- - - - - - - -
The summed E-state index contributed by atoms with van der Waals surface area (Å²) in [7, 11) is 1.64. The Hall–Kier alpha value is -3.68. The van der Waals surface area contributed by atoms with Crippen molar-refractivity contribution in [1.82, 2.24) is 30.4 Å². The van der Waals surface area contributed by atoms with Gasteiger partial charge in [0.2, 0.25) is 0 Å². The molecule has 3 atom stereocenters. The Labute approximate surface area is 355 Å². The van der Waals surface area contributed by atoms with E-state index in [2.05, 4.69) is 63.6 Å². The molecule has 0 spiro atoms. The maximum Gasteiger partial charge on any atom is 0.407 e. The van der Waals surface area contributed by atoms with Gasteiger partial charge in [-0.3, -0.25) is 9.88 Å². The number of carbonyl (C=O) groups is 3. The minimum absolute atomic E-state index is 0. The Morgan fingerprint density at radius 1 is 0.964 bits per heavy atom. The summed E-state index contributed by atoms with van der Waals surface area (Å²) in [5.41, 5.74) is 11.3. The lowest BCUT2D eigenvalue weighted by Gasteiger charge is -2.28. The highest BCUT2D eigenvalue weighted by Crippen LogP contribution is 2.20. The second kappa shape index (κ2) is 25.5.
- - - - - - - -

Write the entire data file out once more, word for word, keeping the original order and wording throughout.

The summed E-state index contributed by atoms with van der Waals surface area (Å²) in [7, 11) is 1.64. The Hall–Kier alpha value is -3.68. The van der Waals surface area contributed by atoms with Crippen molar-refractivity contribution in [1.82, 2.24) is 30.4 Å². The van der Waals surface area contributed by atoms with Gasteiger partial charge in [0.2, 0.25) is 0 Å². The molecule has 3 atom stereocenters. The Labute approximate surface area is 355 Å². The van der Waals surface area contributed by atoms with E-state index in [2.05, 4.69) is 63.6 Å². The molecule has 0 spiro atoms. The maximum Gasteiger partial charge on any atom is 0.407 e. The van der Waals surface area contributed by atoms with Gasteiger partial charge in [-0.3, -0.25) is 9.88 Å². The number of carbonyl (C=O) groups is 3. The minimum absolute atomic E-state index is 0. The Morgan fingerprint density at radius 1 is 0.964 bits per heavy atom. The summed E-state index contributed by atoms with van der Waals surface area (Å²) in [5.41, 5.74) is 11.3. The lowest BCUT2D eigenvalue weighted by Gasteiger charge is -2.28. The highest BCUT2D eigenvalue weighted by Crippen LogP contribution is 2.20. The second kappa shape index (κ2) is 25.5.